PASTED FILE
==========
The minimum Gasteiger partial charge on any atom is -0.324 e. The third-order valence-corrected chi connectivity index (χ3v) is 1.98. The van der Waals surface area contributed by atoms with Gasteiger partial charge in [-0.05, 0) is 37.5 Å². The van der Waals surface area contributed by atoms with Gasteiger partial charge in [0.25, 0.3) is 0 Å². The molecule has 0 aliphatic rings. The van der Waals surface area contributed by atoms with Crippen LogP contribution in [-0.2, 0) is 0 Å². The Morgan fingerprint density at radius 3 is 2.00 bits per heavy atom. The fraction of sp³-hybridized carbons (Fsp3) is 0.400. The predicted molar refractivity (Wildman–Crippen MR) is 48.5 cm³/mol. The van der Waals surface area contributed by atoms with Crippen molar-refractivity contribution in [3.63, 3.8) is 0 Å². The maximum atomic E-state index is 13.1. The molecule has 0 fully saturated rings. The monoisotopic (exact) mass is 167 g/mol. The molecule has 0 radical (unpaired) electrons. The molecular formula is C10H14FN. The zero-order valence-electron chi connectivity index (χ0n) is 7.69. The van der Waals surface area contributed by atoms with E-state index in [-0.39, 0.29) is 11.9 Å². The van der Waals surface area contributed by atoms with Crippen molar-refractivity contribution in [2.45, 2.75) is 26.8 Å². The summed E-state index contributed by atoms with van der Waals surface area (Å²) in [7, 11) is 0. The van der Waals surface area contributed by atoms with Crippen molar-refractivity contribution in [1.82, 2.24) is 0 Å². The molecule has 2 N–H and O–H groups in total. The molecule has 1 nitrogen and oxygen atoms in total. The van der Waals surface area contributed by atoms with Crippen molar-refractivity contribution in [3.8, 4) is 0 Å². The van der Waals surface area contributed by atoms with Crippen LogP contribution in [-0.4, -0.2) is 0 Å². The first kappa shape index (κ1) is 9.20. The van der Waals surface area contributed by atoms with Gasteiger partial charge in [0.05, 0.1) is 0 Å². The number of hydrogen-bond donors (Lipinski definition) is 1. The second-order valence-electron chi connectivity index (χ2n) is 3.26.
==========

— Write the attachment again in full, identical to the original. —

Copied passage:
The minimum Gasteiger partial charge on any atom is -0.324 e. The third-order valence-corrected chi connectivity index (χ3v) is 1.98. The van der Waals surface area contributed by atoms with Gasteiger partial charge in [-0.05, 0) is 37.5 Å². The van der Waals surface area contributed by atoms with Gasteiger partial charge in [0.25, 0.3) is 0 Å². The molecule has 0 aliphatic rings. The van der Waals surface area contributed by atoms with Crippen LogP contribution in [-0.2, 0) is 0 Å². The Morgan fingerprint density at radius 3 is 2.00 bits per heavy atom. The fraction of sp³-hybridized carbons (Fsp3) is 0.400. The predicted molar refractivity (Wildman–Crippen MR) is 48.5 cm³/mol. The van der Waals surface area contributed by atoms with Crippen molar-refractivity contribution in [3.63, 3.8) is 0 Å². The maximum atomic E-state index is 13.1. The molecule has 0 fully saturated rings. The monoisotopic (exact) mass is 167 g/mol. The molecule has 0 radical (unpaired) electrons. The molecular formula is C10H14FN. The zero-order valence-electron chi connectivity index (χ0n) is 7.69. The van der Waals surface area contributed by atoms with E-state index in [-0.39, 0.29) is 11.9 Å². The van der Waals surface area contributed by atoms with Crippen molar-refractivity contribution in [2.45, 2.75) is 26.8 Å². The summed E-state index contributed by atoms with van der Waals surface area (Å²) in [7, 11) is 0. The van der Waals surface area contributed by atoms with Crippen molar-refractivity contribution in [1.82, 2.24) is 0 Å². The molecule has 2 N–H and O–H groups in total. The molecule has 1 nitrogen and oxygen atoms in total. The van der Waals surface area contributed by atoms with Crippen molar-refractivity contribution in [3.8, 4) is 0 Å². The van der Waals surface area contributed by atoms with Crippen LogP contribution in [-0.4, -0.2) is 0 Å². The first kappa shape index (κ1) is 9.20. The van der Waals surface area contributed by atoms with Gasteiger partial charge in [0.05, 0.1) is 0 Å². The number of hydrogen-bond donors (Lipinski definition) is 1. The second-order valence-electron chi connectivity index (χ2n) is 3.26.